For two days this week, SUST major Kristina Lugo and SUST professor Mike Bryson participated in an biodiversity education planning session at Chicago’s Field Museum of Natural History, led by museum botanist and adjunct curator Dr. Matt von Konrat. This endeavor is linked to the ambitious Encyclopedia of Life project (which grandly aims to document online every known species on earth) and funded primarily through the Biodiversity Synthesis Center (BioSynC) at the FMNH. The project focuses specifically on accelerating the taxonomic study of early land plants (aka bryophytes, which includes mosses and liverworts).
The key to that acceleration, in an age when taxonomic specialists are few and far between, is involving large numbers of undergraduate students in measuring digitized specimens and collecting/analyzing data. The project thus merges the goals of basic botanical research with applied technology and science literacy education.
Lugo, Bryson, and RU biology professor and FMNH researcher Norbert Cordiero joined faculty, scientists, and other experts from a wide range of local institutions — including Wilbur Wright College, Northeastern Illinois University, UIC, Northwestern University, the Adler Planetarium, and the Chicago Botanic Garden — in discussions led by Dr. von Konrat, who manages the early land plants collection at the Field Museum and conducts research on bryophytes in cool faraway places like Fiji. The focus of this meeting on Connecting Biodiversity Research with Curriculum was, in part, on a particular genus of liverwort, Frullania, which is biological diverse, geographically widespread, and evolutionarily significant as a living remnant of some of the oldest land plants on earth.
This unto itself is cool enough to stoke a science geek’s imagination. But there’s a lot more to the story. The hundreds of known Frullania species, as well as the much larger group of bryophytes to which they belong on the tree of life, are highly sensitive to environmental disturbances — like, say, pollution or climatic shifts. Thus bryophytes are incredibly useful ecological barometers (or “bio-indicators”) for scientists studying important processes such as climate change or the environmental impacts of diminished air and water quality. There are potential human health benefits at stake, too, since many bryophytes contain chemicals which have been shown to exhibit antibiotic and even anti-cancer properties.
But here is where we encounter both a big problem and an exciting opportunity: not nearly enough is known about bryophytes such as Frullania. Scientists estimate that hundreds of species await identification and classification, taxonomic work that could keep legions of botanists toiling for decades. Much the same can be said for other genera of liverworts and mosses. And yet this basic work is critical for understanding the biology, biogeography, ecology, and evolutionary history of these fantastically important links to the origins of the plant world — and thus the photosynthetic foundation of the earth’s biological systems.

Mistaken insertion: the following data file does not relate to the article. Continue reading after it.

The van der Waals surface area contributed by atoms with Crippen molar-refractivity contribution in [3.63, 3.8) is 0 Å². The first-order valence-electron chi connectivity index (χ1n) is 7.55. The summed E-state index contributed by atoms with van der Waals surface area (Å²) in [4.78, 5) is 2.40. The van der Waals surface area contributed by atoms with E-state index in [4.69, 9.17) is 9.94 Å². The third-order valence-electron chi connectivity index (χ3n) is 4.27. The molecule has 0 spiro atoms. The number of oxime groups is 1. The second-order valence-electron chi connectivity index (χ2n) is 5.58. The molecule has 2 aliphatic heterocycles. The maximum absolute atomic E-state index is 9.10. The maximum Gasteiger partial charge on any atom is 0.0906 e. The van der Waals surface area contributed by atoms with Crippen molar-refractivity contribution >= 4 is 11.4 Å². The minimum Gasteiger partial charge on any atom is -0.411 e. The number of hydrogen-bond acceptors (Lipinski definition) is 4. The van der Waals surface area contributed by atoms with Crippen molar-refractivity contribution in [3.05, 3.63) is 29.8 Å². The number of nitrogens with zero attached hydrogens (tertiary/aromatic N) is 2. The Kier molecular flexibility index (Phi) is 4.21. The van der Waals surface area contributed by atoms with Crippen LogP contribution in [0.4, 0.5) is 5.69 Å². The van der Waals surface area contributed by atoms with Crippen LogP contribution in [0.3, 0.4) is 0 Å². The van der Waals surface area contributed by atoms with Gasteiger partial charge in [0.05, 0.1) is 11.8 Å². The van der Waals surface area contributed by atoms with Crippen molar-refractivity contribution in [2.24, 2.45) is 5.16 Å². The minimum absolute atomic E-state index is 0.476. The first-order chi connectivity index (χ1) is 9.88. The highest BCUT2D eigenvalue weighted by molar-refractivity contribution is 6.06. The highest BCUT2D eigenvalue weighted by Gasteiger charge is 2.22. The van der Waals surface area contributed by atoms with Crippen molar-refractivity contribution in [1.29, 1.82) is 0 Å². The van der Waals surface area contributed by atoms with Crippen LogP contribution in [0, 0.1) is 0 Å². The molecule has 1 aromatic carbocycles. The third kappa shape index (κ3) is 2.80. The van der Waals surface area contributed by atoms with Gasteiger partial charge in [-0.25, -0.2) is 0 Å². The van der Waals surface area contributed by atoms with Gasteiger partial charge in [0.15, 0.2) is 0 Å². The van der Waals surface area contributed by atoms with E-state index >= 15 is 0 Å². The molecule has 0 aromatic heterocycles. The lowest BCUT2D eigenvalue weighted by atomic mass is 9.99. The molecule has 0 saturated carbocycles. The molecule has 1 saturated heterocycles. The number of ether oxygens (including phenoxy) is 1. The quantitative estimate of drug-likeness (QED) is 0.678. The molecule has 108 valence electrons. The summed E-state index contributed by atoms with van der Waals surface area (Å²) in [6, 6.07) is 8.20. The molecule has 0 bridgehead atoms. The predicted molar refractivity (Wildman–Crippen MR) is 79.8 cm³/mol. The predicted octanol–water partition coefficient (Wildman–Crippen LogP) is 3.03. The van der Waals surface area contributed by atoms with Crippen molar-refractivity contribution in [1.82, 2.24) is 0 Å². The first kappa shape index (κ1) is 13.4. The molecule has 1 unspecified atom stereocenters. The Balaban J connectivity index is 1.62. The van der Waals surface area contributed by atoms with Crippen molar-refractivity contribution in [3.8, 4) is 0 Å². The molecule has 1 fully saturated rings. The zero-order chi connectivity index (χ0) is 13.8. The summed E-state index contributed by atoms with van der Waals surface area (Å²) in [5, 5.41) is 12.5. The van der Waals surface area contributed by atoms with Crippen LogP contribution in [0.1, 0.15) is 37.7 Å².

Such a crisis of need is the mother of opportunity. Von Konrat and his crack team of scientific collaborators have proposed that undergraduate scholars, K-12 students, and eventually citizen scientists could participate in critically important taxonomic work that would both provide scientists with much-needed analytic data while at the same time teaching important scientific concepts, observational techniques, and measurement processes. These strategies can leverage the power of advanced computer online technologies, such as utilized in the Zooniverse citizen science projects such as Galaxy Zoo and Hear Whales Communicate, to generate enormous sets of data in relatively short timeframes. In doing so, participants in the forthcoming Frullania project not only will experience what it means to do meaningful scientific work, they also will advance our knowledge of the biodiversity of these little-known yet highly significant plants.
As an intern this fall at the Field Museum, Lugo will work on bridging the research work being done on digitizing the Frullania specimen collections with the education-focused curriculum development that will make this dataset of images accessible and usable to undergraduate students participating in phase two of a pilot study at Wilbur Wright College. Lugo also will collaborate with FMNH education specialists to start designing curriculum frameworks for K-12 students and teachers.
Stay tuned as we follow the progress of this exciting and potentially far-reaching biodiversity education project!